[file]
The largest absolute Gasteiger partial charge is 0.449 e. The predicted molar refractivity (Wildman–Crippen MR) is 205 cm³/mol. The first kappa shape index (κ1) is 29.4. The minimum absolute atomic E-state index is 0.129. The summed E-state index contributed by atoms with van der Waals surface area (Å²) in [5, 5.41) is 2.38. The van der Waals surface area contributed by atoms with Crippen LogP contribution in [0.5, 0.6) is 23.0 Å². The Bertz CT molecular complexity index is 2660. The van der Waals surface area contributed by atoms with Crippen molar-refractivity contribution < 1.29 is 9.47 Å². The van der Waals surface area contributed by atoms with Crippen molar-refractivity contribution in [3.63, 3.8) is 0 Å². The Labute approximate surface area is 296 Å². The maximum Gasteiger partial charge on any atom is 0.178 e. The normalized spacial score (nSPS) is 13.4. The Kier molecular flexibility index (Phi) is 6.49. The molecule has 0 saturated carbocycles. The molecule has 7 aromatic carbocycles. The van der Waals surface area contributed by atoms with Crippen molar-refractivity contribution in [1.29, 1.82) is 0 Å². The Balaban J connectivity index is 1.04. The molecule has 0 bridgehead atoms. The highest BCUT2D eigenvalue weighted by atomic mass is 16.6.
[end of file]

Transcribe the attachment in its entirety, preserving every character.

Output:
The largest absolute Gasteiger partial charge is 0.449 e. The predicted molar refractivity (Wildman–Crippen MR) is 205 cm³/mol. The first kappa shape index (κ1) is 29.4. The minimum absolute atomic E-state index is 0.129. The summed E-state index contributed by atoms with van der Waals surface area (Å²) in [5, 5.41) is 2.38. The van der Waals surface area contributed by atoms with Crippen LogP contribution in [0.5, 0.6) is 23.0 Å². The Bertz CT molecular complexity index is 2660. The van der Waals surface area contributed by atoms with Crippen molar-refractivity contribution < 1.29 is 9.47 Å². The van der Waals surface area contributed by atoms with Crippen molar-refractivity contribution in [3.63, 3.8) is 0 Å². The Labute approximate surface area is 296 Å². The maximum Gasteiger partial charge on any atom is 0.178 e. The normalized spacial score (nSPS) is 13.4. The Kier molecular flexibility index (Phi) is 6.49. The molecule has 0 saturated carbocycles. The molecule has 7 aromatic carbocycles. The van der Waals surface area contributed by atoms with Crippen molar-refractivity contribution in [1.29, 1.82) is 0 Å². The Balaban J connectivity index is 1.04. The molecule has 0 bridgehead atoms. The highest BCUT2D eigenvalue weighted by atomic mass is 16.6.